Nonlinearities, sensor crosstalk and the transverse field effect
The highprecision magnetometer onboard recent dedicated satellites for measuring Earth’s magnetic field like Ørsted, CHAMP and Swarm are all of the “spherical coil compensated” magnetometer type (e.g. Nielsen et al. 1995). In that instrument design the three fluxgate sensors are placed in a triaxial coil system which generates a zero field in its centre, thus compensating the full magnetic field vector in all directions. However, other fluxgate magnetometers such as the Billingsley TFM100S onboard CryoSat2 use singlesensor compensation, which means that for each of the three sensors only the magnetic field in the direction of that sensor is compensated. This may lead to a Transfer Field Effect (TFE) as described, e.g. by Brauer et al. (1997). A TFE implies that the sensor output in one axis depends nonlinearly on the magnetic field strength in directions perpendicular to the sensor axis. In addition, the electronics of the magnetometers may introduce nonlinear effects, too.
To model these effects, we augment the linear equation of Eq. 8 as follows:
where the vectors \(\varvec{\xi }\) and \(\varvec{\eta }\) describe quadratic, and respectively, cubic, effects in sensor output \(\mathbf{E }\). The ith components (\(i = 13\)) of \(\varvec{\xi }\) and \(\varvec{\eta }\) are parameterised according to
There are thus 6 coefficients \(\xi ^i_{kn}, k=1\dots 3, n = k \dots 3\) per sensor axis (which yields 18 parameters in total) describing quadratic effects, and 10 coefficients \(\eta ^i_{knm}, k=1\dots 3, n = k \dots 3, m = n \dots 3\) per sensor axis (which yields 30 parameters in total) describing cubic effects. The sensor output \(E_k\) is scaled according to \({\hat{E}}_k = E_k/E_0\) with a scaling constant \(E_0 = 10^4\) nT. This scaling transforms the sensor output \(E_k\) (which may reach values up to \(5\cdot 10^4\) nT near the magnetic poles) to nondimensional quantities \({\hat{E}}_k\) of order O(1) and thus leads to quadratic and cubic coefficients \(\xi ^i_{kn}\) and \(\eta ^i_{knm}\) of similar magnitude, thereby reducing numerical instabilities in estimating these parameters.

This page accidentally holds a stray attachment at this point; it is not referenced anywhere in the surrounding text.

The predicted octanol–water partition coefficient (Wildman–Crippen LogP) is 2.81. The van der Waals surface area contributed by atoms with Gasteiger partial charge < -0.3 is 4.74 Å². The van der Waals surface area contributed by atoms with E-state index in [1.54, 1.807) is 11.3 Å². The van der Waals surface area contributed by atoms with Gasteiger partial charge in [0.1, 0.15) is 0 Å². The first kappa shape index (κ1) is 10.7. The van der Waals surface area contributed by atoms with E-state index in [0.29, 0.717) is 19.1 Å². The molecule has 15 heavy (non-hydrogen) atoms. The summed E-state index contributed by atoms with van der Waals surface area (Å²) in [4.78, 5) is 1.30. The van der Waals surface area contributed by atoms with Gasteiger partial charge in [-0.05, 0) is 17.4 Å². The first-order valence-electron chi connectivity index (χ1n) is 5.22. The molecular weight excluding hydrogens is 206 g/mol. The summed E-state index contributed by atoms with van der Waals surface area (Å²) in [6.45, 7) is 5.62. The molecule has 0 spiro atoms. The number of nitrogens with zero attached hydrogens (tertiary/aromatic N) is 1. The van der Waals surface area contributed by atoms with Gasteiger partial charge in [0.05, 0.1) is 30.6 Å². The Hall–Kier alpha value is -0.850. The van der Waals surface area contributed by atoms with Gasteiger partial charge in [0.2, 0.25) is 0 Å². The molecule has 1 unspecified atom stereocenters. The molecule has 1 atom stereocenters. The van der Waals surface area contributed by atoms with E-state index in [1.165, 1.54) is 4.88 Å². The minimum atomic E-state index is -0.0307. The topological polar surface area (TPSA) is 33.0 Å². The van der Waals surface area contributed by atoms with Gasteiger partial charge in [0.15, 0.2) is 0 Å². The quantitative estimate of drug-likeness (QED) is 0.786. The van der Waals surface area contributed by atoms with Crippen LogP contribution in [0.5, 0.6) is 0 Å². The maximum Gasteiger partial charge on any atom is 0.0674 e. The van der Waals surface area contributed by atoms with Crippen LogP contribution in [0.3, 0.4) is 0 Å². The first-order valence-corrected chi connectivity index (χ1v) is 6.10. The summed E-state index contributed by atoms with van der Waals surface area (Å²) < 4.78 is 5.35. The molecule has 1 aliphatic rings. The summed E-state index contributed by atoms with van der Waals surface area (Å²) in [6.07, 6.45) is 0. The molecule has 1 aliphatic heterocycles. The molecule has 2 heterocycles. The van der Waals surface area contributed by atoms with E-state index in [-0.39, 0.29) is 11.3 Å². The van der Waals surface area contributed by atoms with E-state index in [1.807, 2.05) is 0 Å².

The calibration effort described here is performed using an a priori model of Earth’s magnetic field. Alternatively, a geomagnetic field model can be coestimated with (at least some of) the magnetometer calibration instead of using an a priori model. Such an approach has been used by Alken et al. (2020) and Kloss et al. (to be submitted to Earth Planets and Space) for estimation of the 12 “basic” calibration parameters of CryoSat2, after correcting for temperature effects, spacecraft disturbance fields and nonlinearities using the “common” calibration parameters determined in the present paper.
Data and data preprocessing
CryoSat2 data spanning the 101 months between August 2010 and December 2018 have been used in this study. Most of the observed quantities are available with a 4s sampling rate; these include the 3axis sensor readings for each of the three FGM magnetometers, satellite position, and the auxiliary current data (solar array currents \(I_\text {SA1}\) and \(I_\text {SA2}\), battery currents \(I_\text {Batt}\) and threeaxis magnetorquer currents \(\mathbf{I} _\text {MTQ}\)). Magnetometer temperature \(T_\text {FGM}\) is available every 15th second, while startracker attitude (quaternions) is available with a 1s sampling rate.